Whoops, this one is long overdue.
Spuggy picked it up in Belfast, a dog-eared (I won’t say “beloved”) old copy from Oxfam and I picked it up right at the end of our holiday to tide me over till we got home. On the front cover someone’s added “+ very boring” after “Short” and done a bit of maths on the inside of the back cover. Still, it’s pretty old, so maybe it changed hands a few times since that judgement was passed? Or maybe it was already old when it unimpressed that reader?
There are a lot of short stories in here, covering a whole spectrum of speculation. Wells writes with the manic imagination of someone who writes short stories to put bread on the table, picking up fantastical ideas from everywhere and exploring them all.
A surprising amount of his stories are told in the format of a narrator telling the reader a story that the actual protagonist told the narrator himself. The first and possibly most famous example being, of course, The Time Machine. What’s most surprising is perhaps how easily I accepted this odd mode of storytelling (though I guess it’s not for everyone, judging by the cover graffiti) – Wells always does his best to make his stories seem real, and maybe this impartial or friend-of-a-friend narrator helps the illusion. He names places and talks about people like you know them and in general it’s easy to slip in and settle down with your suspension of disbelief left neatly hung up by the door.
There are way too many stories for me to go through them one by one, and I must admit that the quality was sort of uneven – some had aged much better than others, some were clearly prototypes of different kinds of stories, and they covered such a variety of sci fi and adventure that no reader will probably be equally pleased by all of them. So I’ll keep it general, and assume that Wells’s name speaks for itself. You don’t need me to tell you if you should pick him up or not.
Considering the second- or thirdhand nature of some of these stories, Wells doesn’t go in for unreliable narrators. His protagonists all have good memories and clear powers of description. This is of course necessary for the type of story he wants to tell, which is purely to imagine what ifs and possible futures, even alternate pasts, and for the reader to share in that wonder. There’s not a whole lot of interpersonal drama here (with exceptions: The Purple Pileus, maybe even The Country of the Blind); the worlds do most of the talking. His imagination is pretty light as well – with exceptions everyone lives/returns to tell the tale.
As with many visionary authors, some of his work has been eclipsed by what’s come later – or if not eclipsed, then faded. He is one of those giants whose shoulders other writers stand on, and that’s going to make some of his work look unjustly hackneyed. What’s even more unfair is that stories like The Land Ironclads have almost been eclipsed by history itself, because Wells predicted the future too accurately. I’m sort of joking – The Land Ironclads is absolutely astounding purely because of the things Wells predicted. It’s probably even more amazing now than it was when it was written just for that little meta “but how did he know?” frisson. Anyone can speculate, but very few are right.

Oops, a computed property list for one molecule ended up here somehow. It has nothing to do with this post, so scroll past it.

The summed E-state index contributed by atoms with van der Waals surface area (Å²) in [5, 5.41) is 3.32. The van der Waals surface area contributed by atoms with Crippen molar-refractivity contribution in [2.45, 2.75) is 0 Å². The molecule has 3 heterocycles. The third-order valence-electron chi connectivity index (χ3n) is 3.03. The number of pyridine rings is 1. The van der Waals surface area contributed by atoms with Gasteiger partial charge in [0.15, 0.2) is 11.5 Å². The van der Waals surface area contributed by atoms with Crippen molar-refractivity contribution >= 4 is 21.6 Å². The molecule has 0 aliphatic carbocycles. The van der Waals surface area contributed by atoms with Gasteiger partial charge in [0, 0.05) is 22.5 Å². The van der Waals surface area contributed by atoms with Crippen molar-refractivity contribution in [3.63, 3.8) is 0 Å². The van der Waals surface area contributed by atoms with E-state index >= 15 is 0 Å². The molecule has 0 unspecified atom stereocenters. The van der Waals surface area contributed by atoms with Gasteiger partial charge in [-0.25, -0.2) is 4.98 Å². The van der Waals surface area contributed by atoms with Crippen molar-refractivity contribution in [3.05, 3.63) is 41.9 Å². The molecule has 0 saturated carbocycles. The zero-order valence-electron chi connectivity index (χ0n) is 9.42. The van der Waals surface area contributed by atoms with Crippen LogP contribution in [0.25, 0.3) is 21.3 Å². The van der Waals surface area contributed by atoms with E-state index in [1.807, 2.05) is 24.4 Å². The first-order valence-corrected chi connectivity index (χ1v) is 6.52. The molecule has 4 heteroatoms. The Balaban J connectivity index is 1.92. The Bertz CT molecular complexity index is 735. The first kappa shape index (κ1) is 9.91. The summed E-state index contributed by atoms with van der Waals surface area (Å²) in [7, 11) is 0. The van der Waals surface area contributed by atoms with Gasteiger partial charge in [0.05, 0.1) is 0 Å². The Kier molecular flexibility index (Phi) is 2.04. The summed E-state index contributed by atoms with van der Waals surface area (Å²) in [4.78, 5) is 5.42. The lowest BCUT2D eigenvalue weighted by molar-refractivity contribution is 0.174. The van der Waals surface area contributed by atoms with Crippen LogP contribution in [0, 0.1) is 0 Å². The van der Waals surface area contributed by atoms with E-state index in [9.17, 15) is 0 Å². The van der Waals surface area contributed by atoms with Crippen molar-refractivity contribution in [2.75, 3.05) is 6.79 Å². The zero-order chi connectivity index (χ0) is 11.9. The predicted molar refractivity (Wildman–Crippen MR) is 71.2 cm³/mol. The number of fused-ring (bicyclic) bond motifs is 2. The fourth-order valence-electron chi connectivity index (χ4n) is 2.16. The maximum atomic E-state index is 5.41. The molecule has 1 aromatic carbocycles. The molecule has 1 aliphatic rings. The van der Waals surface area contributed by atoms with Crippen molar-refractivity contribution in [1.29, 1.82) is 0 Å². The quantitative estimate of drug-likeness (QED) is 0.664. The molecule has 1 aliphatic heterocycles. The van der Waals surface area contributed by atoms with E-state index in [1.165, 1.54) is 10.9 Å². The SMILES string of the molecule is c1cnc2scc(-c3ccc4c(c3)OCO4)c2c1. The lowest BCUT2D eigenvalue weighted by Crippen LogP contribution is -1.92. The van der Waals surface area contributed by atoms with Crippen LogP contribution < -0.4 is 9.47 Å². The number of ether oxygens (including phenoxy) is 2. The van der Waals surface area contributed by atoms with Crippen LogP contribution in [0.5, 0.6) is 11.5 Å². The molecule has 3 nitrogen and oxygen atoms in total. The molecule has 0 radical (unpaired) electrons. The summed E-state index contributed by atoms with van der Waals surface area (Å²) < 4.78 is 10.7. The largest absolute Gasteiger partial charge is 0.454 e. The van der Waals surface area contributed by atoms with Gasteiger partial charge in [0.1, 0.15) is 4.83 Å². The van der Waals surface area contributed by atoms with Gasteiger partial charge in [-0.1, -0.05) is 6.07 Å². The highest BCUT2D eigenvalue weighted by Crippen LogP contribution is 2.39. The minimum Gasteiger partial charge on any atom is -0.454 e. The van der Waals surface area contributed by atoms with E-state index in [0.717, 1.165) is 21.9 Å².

Wells enjoys dredging up prehistoric creatures that have survived in tiny isolated pockets of the earth and sea, a classic genre, and colonial adventures (more on this later), but also drawing room humour and some odd little stories that stand alone – The Stolen Bacillus is a comic little fable about absent-minded scientists who shoot their mouths off and anarchists who don’t factcheck. The Truth About Pyecraft is a be-careful-what-you-wish-for story with some exquisitely drawn characters. The Door in the Wall is a thoughtful fairytale. The Grisly Folk speculates about the past, our past as a species. The Country of the Blind is a great, malicious little twist on colonialism and superiority complexes, and Under The Knife is a trippy waltz through theology and physics or neither or some hybrid of the two.
So on the whole I enjoyed the collection, even if some of the stories felt like redrafts of an earlier idea or a bit repetitive. I liked the variety, I admired the imagination, I enjoyed the other worlds and other perspectives of this one I live in right now.
So now for the hard stuff.
Some of these stories are just unapologetically racist. Product of its time, yes, yes, but while sometimes Wells seems to sympathise with “natives” (they certainly have the upper hand in The Country of the Blind, and the protagonist of Jimmy Goggles the God prefers them to missionaries, which is, I guess, something???) at other times he says the most outrageous (now) things. If you are not in the mood to read anything racist, then you want to stay away from The Lord of the Dynamos for sure. There are probably others I can’t remember off the top of my head, but that was definitely the worst one. I kept trying to read it from some slant that would make it not as bad (maybe it’s about not mistreating your workers! Surely it’s important that this is written from Azuma-zi’s point of view!) but honestly, it is pretty indefensible.
On a much less severe but still potentially eyeroll-inducing note, the gender relations in The Purple Pileus made me sigh a bit.
Final judgement: I disagree with the cover graffiti. And I should probably read more Wells.